Sailboat rigs are a problematic conundrum where VolksCruisers are concerned. For starters, most rigs on classic plastic boats have rigs that have evolved from designs for racing. They’re over-complicated, prone to failure, and expensive, which is not the sort of rig you want when voyaging on a budget.
Adapting rigs to be simpler, more affordable, and less expensive is no simple task, which may cause an extended stay in a room with padded walls. While it can be done, the easier route is where you build a new rig.
While there are many varied rigs to consider, I’ll just mention four.
The various permutations of the lug rig are a good place to start. In particular, I’ll opine that the balanced lug rig is a great voyaging rig. It’s as simple as you can get and uses hardly any hardware. On our Bolger Jessie Cooper, it only needed two lines (halyard and sheet), required no winches and only one block. The sail was powerful, easily pushing Loose Moose above hull speed. Better yet, the entire rig was repairable with materials available anywhere.
Then there’s the junk rig, which is really just a balanced lug with a lot of battens and cordage added to the equation. It’s not as powerful as the balanced lug, but it’s easier to reef, which is the principal attraction for most of the junk aficionados I know.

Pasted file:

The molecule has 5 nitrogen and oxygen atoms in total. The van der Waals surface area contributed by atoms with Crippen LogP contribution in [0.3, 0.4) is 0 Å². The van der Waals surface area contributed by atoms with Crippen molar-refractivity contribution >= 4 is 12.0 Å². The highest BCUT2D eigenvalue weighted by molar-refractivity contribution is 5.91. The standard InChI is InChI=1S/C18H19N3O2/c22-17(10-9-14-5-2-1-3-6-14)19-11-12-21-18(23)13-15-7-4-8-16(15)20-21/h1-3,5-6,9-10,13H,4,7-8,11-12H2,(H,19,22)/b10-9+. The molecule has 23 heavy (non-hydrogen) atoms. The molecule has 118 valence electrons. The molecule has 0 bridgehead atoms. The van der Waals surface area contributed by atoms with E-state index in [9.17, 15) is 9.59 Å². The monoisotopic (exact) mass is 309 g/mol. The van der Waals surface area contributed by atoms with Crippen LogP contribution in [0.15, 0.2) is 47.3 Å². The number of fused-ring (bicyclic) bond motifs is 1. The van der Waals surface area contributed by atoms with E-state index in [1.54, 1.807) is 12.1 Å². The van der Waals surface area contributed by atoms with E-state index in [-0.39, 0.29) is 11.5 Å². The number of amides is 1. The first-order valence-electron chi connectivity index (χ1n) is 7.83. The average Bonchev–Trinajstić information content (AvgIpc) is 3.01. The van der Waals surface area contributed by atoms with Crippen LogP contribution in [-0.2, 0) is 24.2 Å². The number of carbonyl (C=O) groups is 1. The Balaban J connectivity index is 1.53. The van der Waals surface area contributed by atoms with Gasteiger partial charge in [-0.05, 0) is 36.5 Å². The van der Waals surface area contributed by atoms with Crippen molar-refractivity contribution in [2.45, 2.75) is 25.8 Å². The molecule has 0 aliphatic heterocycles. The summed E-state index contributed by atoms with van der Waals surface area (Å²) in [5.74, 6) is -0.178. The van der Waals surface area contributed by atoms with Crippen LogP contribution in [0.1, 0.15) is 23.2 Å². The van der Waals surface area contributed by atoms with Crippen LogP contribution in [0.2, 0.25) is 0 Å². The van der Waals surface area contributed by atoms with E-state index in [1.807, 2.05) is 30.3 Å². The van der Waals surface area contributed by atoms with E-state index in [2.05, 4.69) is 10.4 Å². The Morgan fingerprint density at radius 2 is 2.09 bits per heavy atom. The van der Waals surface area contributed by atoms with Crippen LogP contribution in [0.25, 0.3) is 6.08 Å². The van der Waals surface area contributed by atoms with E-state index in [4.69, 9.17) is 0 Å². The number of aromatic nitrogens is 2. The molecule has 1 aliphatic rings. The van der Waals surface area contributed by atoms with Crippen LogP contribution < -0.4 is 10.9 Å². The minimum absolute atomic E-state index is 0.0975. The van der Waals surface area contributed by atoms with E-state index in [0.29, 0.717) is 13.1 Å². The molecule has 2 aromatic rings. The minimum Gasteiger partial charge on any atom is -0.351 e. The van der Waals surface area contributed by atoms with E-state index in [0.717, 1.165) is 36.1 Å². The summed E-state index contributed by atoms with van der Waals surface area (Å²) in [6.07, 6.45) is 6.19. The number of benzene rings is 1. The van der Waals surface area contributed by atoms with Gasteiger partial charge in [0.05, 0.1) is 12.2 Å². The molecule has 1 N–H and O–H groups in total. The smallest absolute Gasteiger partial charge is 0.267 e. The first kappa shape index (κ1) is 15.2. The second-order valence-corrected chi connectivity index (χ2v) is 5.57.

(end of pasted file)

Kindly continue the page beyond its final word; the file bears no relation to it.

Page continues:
The gaff rig is more complicated than the various lug rigs, but it’s a simple and powerful low stress rig based on old-tech that has a lot of advantages.
Last, I’ll throw the Simplicity rig into the hat. It’s simple, powerful, and even looks like what people actually expect a modern sailboat rig to look like. It’s what we have on “So It Goes” and it makes sense in the world of evolved rig designs of the simple sort..
The big issue with simple voyaging rigs is that they seldom exist on boats that are for sale. If you want one, you’ll have to build it yourself.
Of course, if you’re like me and cheap, you’ll find the idea of either hassling with the sale of the existing rig or throwing the rig away to be counter-productive to your mental health. Which is why, for me at least, the perfect boat to buy is one unencumbered by rig and rigging.
The thing is, any of the aforementioned rigs are easy to build, won’t cost a lot of money compared to “modern” mast/sails, and they are easier to maintain in the long haul. They’re also less prone to failure, which makes all the difference in the world.